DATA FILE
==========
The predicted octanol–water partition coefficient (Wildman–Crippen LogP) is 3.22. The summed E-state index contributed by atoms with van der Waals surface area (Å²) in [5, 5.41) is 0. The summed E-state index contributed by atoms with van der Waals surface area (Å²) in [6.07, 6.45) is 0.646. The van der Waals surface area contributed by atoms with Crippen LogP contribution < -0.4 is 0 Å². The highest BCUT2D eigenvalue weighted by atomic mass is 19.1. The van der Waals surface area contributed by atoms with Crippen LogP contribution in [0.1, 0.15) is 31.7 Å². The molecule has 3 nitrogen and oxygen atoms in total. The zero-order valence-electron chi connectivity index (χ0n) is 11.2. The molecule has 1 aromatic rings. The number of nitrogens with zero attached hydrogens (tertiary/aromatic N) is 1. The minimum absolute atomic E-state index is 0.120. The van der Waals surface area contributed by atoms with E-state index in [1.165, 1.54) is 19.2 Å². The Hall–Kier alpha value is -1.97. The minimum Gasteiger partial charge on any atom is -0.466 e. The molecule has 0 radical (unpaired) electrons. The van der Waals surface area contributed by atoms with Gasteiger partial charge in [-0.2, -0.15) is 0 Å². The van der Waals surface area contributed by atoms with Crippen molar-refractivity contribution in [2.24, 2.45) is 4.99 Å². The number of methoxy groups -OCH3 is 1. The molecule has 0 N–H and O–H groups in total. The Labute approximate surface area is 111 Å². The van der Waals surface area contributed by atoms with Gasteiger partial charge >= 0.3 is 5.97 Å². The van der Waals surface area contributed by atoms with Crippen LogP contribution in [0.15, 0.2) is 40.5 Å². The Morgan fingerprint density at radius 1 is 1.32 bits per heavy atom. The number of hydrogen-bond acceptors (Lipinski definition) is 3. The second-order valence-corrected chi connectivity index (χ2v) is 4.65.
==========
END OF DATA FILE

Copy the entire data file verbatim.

The predicted octanol–water partition coefficient (Wildman–Crippen LogP) is 3.22. The summed E-state index contributed by atoms with van der Waals surface area (Å²) in [5, 5.41) is 0. The summed E-state index contributed by atoms with van der Waals surface area (Å²) in [6.07, 6.45) is 0.646. The van der Waals surface area contributed by atoms with Crippen LogP contribution < -0.4 is 0 Å². The highest BCUT2D eigenvalue weighted by atomic mass is 19.1. The van der Waals surface area contributed by atoms with Crippen LogP contribution in [0.1, 0.15) is 31.7 Å². The molecule has 3 nitrogen and oxygen atoms in total. The zero-order valence-electron chi connectivity index (χ0n) is 11.2. The molecule has 1 aromatic rings. The number of nitrogens with zero attached hydrogens (tertiary/aromatic N) is 1. The minimum absolute atomic E-state index is 0.120. The van der Waals surface area contributed by atoms with E-state index in [1.165, 1.54) is 19.2 Å². The Hall–Kier alpha value is -1.97. The minimum Gasteiger partial charge on any atom is -0.466 e. The molecule has 0 radical (unpaired) electrons. The van der Waals surface area contributed by atoms with Gasteiger partial charge in [-0.2, -0.15) is 0 Å². The van der Waals surface area contributed by atoms with Crippen molar-refractivity contribution in [2.24, 2.45) is 4.99 Å². The number of methoxy groups -OCH3 is 1. The molecule has 0 N–H and O–H groups in total. The Labute approximate surface area is 111 Å². The van der Waals surface area contributed by atoms with Gasteiger partial charge >= 0.3 is 5.97 Å². The van der Waals surface area contributed by atoms with Crippen LogP contribution in [0.15, 0.2) is 40.5 Å². The Morgan fingerprint density at radius 1 is 1.32 bits per heavy atom. The number of hydrogen-bond acceptors (Lipinski definition) is 3. The second-order valence-corrected chi connectivity index (χ2v) is 4.65.